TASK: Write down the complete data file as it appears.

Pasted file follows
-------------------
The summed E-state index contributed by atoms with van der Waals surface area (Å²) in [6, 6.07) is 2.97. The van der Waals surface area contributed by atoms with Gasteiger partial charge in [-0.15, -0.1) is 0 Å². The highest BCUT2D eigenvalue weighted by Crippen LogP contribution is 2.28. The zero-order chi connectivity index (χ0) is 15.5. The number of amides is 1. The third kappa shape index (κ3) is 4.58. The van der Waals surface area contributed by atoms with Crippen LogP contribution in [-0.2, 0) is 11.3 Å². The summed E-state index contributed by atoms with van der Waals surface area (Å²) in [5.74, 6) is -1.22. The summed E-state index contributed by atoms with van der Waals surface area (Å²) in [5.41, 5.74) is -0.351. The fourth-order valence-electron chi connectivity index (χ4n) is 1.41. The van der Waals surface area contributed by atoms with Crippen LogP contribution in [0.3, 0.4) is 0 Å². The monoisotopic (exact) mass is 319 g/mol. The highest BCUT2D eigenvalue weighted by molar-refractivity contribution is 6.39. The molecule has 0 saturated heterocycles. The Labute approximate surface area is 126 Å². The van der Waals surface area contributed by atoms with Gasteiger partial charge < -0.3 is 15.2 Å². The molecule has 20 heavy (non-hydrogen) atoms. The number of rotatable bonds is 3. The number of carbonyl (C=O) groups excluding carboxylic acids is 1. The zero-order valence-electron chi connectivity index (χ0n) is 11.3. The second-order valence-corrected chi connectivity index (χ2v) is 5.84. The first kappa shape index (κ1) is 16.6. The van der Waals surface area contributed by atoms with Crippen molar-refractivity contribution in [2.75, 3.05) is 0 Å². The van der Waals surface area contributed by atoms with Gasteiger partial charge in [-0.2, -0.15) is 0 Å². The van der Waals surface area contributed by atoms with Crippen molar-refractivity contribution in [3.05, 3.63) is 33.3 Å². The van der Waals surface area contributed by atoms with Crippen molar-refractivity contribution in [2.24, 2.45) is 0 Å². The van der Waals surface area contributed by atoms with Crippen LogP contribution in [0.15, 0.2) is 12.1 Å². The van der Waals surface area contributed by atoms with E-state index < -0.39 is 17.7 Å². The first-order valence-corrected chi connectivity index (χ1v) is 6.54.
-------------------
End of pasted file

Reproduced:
The summed E-state index contributed by atoms with van der Waals surface area (Å²) in [6, 6.07) is 2.97. The van der Waals surface area contributed by atoms with Gasteiger partial charge in [-0.15, -0.1) is 0 Å². The highest BCUT2D eigenvalue weighted by Crippen LogP contribution is 2.28. The zero-order chi connectivity index (χ0) is 15.5. The number of amides is 1. The third kappa shape index (κ3) is 4.58. The van der Waals surface area contributed by atoms with Crippen LogP contribution in [-0.2, 0) is 11.3 Å². The summed E-state index contributed by atoms with van der Waals surface area (Å²) in [5.74, 6) is -1.22. The summed E-state index contributed by atoms with van der Waals surface area (Å²) in [5.41, 5.74) is -0.351. The fourth-order valence-electron chi connectivity index (χ4n) is 1.41. The van der Waals surface area contributed by atoms with Crippen LogP contribution in [0.3, 0.4) is 0 Å². The monoisotopic (exact) mass is 319 g/mol. The highest BCUT2D eigenvalue weighted by molar-refractivity contribution is 6.39. The molecule has 0 saturated heterocycles. The Labute approximate surface area is 126 Å². The van der Waals surface area contributed by atoms with Gasteiger partial charge < -0.3 is 15.2 Å². The molecule has 20 heavy (non-hydrogen) atoms. The number of rotatable bonds is 3. The number of carbonyl (C=O) groups excluding carboxylic acids is 1. The zero-order valence-electron chi connectivity index (χ0n) is 11.3. The second-order valence-corrected chi connectivity index (χ2v) is 5.84. The first kappa shape index (κ1) is 16.6. The van der Waals surface area contributed by atoms with Crippen molar-refractivity contribution in [2.75, 3.05) is 0 Å². The van der Waals surface area contributed by atoms with Gasteiger partial charge in [-0.2, -0.15) is 0 Å². The van der Waals surface area contributed by atoms with Crippen molar-refractivity contribution in [3.05, 3.63) is 33.3 Å². The van der Waals surface area contributed by atoms with Crippen molar-refractivity contribution in [2.24, 2.45) is 0 Å². The van der Waals surface area contributed by atoms with Crippen LogP contribution in [0.15, 0.2) is 12.1 Å². The van der Waals surface area contributed by atoms with E-state index < -0.39 is 17.7 Å². The first-order valence-corrected chi connectivity index (χ1v) is 6.54.